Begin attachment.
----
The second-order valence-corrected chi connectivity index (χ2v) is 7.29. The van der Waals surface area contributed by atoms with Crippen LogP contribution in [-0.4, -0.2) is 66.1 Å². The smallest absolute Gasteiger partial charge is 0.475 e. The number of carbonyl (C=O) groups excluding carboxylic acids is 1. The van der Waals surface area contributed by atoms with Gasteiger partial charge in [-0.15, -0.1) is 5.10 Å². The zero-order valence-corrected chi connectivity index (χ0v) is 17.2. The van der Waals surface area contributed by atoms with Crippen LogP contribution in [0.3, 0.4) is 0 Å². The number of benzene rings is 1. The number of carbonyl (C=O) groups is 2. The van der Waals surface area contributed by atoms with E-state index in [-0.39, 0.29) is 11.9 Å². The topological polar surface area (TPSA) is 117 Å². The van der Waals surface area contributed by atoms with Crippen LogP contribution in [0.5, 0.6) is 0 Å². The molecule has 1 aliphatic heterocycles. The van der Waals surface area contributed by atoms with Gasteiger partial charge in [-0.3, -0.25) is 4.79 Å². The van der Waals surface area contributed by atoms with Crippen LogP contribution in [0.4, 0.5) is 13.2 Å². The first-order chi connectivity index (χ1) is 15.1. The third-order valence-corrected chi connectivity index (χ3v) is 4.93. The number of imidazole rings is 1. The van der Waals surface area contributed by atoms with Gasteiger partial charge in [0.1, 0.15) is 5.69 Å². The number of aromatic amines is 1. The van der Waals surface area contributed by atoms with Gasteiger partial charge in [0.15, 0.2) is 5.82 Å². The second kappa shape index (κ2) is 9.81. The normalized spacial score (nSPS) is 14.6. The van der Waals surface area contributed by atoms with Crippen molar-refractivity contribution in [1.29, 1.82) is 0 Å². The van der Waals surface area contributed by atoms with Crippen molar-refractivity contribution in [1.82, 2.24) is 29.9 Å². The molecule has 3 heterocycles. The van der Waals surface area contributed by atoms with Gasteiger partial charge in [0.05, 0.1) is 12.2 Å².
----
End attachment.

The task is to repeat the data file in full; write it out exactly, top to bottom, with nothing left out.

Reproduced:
The second-order valence-corrected chi connectivity index (χ2v) is 7.29. The van der Waals surface area contributed by atoms with Crippen LogP contribution in [-0.4, -0.2) is 66.1 Å². The smallest absolute Gasteiger partial charge is 0.475 e. The number of carbonyl (C=O) groups excluding carboxylic acids is 1. The van der Waals surface area contributed by atoms with Gasteiger partial charge in [-0.15, -0.1) is 5.10 Å². The zero-order valence-corrected chi connectivity index (χ0v) is 17.2. The van der Waals surface area contributed by atoms with Crippen LogP contribution in [0.3, 0.4) is 0 Å². The number of benzene rings is 1. The number of carbonyl (C=O) groups is 2. The van der Waals surface area contributed by atoms with E-state index in [-0.39, 0.29) is 11.9 Å². The topological polar surface area (TPSA) is 117 Å². The van der Waals surface area contributed by atoms with Crippen LogP contribution in [0.5, 0.6) is 0 Å². The molecule has 1 aliphatic heterocycles. The van der Waals surface area contributed by atoms with Gasteiger partial charge in [-0.3, -0.25) is 4.79 Å². The van der Waals surface area contributed by atoms with Crippen LogP contribution in [0.4, 0.5) is 13.2 Å². The first-order chi connectivity index (χ1) is 15.1. The third-order valence-corrected chi connectivity index (χ3v) is 4.93. The number of imidazole rings is 1. The van der Waals surface area contributed by atoms with Gasteiger partial charge in [0.1, 0.15) is 5.69 Å². The number of aromatic amines is 1. The van der Waals surface area contributed by atoms with Gasteiger partial charge in [0.15, 0.2) is 5.82 Å². The second kappa shape index (κ2) is 9.81. The normalized spacial score (nSPS) is 14.6. The van der Waals surface area contributed by atoms with Crippen molar-refractivity contribution in [1.29, 1.82) is 0 Å². The van der Waals surface area contributed by atoms with Crippen molar-refractivity contribution in [1.82, 2.24) is 29.9 Å². The molecule has 3 heterocycles. The van der Waals surface area contributed by atoms with Gasteiger partial charge in [0.05, 0.1) is 12.2 Å².